It is difficult to miss the increase in political panic attacks on the two main sides of the political contest in Thailand.
As PPT has already posted, the yellow-hued opponents of the elected government of Yingluck Shinawatra have had multiple panic attacks that have caused them to shout their real political views out very loud. When Yingluck speaks to a meeting on democracy, the royalists and anti-Thaksin Shinawatra coalition has its leading figures shout about treason, selling out the country and greater “crimes.” The main “crime” seems to be Yingluck’s failure to again kowtow to the old men who think they run Thailand and continue to concoct a royalist version of the country’s recent political history. A few statements by a younger woman about political reality suggest to the geriatric royalists that their presumed control of her has weakened and that she does not “know her place.”
The tried and royalist trusted method for attacking elected governments, apart from the military coup, is judicial harassment and intervention. And so it is that as the political temperature rises ever more panicked and preposterous royalists charge off to their buddies at the Constitutional Court seeking judicial interference.
At the Bangkok Post it is reported that the latest move is appointed senator – that is, unelected senator – Paiboon Nititawan who “represents” something called “other sectors,” which really just means he’s an unelected spawn of the military junta, has begged the kangaroo court to consider Thaksin Shinawatra’s alleged “order for Pheu Thai to amend the constitution,” which the senator claims “violates Section 68 of the charter, pertaining to acts that could undermine the constitutional monarchy or grab power through unconstitutional means.”
The Post states that some yellow-shirted intellectuals think the “Constitution Court is likely to take up a complaint…”. At the same time, “Somchai Srisuthiyakorn, a political science lecturer at Sripatum University, said the allegation that Thaksin’s Skype call breached Section 68 is far-fetched.” That won’t bother the court or the royalists.
Somchai reckons that a more likely constitutional court intervention is over the “MPs and senators [who] have declared they will not accept the authority of the charter court…”. He says: “Such an announcement is bound to be a violation of the law…. Many MPs and senators may realise their action carries a risk.”
Panic has also set in on the government and red shirt side. PPT has already posted on the political foot-in-mouth calisthenics by Information and Communication Technology Minister Anudith Nakornthap. Equally panicky seems to be red shirt supporters claiming that a coup is in the offing. The clearest English-language statement of this was at New Mandala where Jim Taylor makes this claim:
The army, if a little confused about royal futures, are talking about a coup (yes, yet again) among themselves and many senior army officers (including Prayuth Chan-ocha) dropping strong hints in the media…
Several readers have emailed PPT with similar claims. We don’t doubt that the military brass around boss Prayuth Chan-ocha were shocked by Yingluck’s Mongolia speech, but we have yet to see any strong evidence of the tanks warming up. We would expect to see and hear a lot more from the top brass if they were at any serious level of plotting. That said, Yingluck’s speech and the failure of the king and queen to appear as scheduled probably mean that the military men have the coup jitters.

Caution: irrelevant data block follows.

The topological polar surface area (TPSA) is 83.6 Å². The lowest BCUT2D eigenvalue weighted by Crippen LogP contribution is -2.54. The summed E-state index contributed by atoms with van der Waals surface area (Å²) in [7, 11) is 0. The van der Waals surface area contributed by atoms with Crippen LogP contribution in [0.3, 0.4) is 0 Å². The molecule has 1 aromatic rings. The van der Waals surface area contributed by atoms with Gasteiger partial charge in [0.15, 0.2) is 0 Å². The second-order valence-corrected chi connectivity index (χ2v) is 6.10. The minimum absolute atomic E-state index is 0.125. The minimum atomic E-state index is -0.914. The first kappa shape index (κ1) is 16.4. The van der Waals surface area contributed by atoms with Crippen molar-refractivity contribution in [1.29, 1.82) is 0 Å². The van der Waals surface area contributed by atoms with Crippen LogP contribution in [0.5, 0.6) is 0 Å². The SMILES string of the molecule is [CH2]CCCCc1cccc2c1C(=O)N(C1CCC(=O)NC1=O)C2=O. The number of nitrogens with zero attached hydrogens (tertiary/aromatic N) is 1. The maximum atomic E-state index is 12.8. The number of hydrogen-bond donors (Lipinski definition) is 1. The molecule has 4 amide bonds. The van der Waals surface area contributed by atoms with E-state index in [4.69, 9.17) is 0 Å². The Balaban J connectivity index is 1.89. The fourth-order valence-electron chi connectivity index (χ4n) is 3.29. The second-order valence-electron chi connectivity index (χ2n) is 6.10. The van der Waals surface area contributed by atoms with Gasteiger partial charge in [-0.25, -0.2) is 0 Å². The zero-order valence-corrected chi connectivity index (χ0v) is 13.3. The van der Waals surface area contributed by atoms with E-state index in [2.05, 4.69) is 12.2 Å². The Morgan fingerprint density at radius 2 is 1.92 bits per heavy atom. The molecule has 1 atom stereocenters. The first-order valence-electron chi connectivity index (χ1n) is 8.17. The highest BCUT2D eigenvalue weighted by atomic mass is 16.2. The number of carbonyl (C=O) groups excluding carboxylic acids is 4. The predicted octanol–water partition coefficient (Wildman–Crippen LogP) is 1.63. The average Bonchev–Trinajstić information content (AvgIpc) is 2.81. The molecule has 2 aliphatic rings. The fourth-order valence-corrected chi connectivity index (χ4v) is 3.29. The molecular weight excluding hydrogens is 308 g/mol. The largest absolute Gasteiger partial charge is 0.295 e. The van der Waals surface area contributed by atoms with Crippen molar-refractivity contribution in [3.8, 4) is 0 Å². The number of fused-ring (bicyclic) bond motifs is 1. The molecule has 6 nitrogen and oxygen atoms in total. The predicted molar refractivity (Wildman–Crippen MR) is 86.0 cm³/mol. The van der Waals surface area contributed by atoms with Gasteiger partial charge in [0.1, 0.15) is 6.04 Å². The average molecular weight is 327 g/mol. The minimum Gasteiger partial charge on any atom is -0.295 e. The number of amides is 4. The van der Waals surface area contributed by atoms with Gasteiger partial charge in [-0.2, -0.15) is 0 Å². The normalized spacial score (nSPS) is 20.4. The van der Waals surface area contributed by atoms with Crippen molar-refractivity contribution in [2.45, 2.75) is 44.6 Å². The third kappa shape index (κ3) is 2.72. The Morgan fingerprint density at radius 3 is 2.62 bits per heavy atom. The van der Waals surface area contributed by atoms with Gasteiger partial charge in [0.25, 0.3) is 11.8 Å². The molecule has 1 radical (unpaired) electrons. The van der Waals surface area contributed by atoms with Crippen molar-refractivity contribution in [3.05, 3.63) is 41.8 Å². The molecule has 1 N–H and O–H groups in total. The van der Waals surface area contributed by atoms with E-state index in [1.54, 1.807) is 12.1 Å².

Meanwhile, while red shirt anger over the Constitutional Court shenanigans saw a mobile protest. Reports from the protest site are mixed, with some saying the protesters preparing to leave and others reporting an expansion of the protest (both in the same newspaper on the same day….). The very same newspaper is back to its old tricks of producing material filched from yellow-shirt sites and dressing it up as an op-ed rather than concocted propaganda.
The latter report also refers to:
hundreds of yellow-shirt Thai Compatriots and Territory Protection Front members, gathering since Tuesday at Sanam Luang, are refusing to clear the site.
They say they will stay until Prime Minister Yingluck Shinawatra is ousted and that their presence won’t interfere with Royal Ploughing Ceremony on the grounds next Monday…. They are also demonstrating to offer moral support to the Constitutional Court judges and oppose the Preah Vihear court case.
The Bangkok Post, which says the rally is called off, has a spurious headline at its website, seems to say that the red shirt protest at the Constitutional Court was all Thaksin’s doing, when the story itself implies something else again, even suggesting that the Puea Thai bosses and Thaksin were out of sync with the protesters. Apparently the protest was called off:
Some ruling party MPs initially sponsored the protest by the Radio Broadcasters for Democracy movement formed by some red shirts, the Pheu Thai sources said.
Apparently, the MPs got cold feet when the rallies turned to those close to the palace:
The MPs had also joined the protest in front of the Constitution Court on Chaeng Watthana Road in Bangkok.
But they later withdrew their support after demonstration leaders ignored their warnings and attacked Privy Council president Prem Tinsulanonda, threatened Constitution Court judges and used obscene words.
The MPS and Thaksin apparently worried that the rally could destabilize the government. If Thaksin is the ring master in all of this, he seems to have been unable to control the situation or to fathom the impacts of his sister’s speech or the red shirt rally against the hopeless bunch at the Court. Always murky, the arm wrestle continues.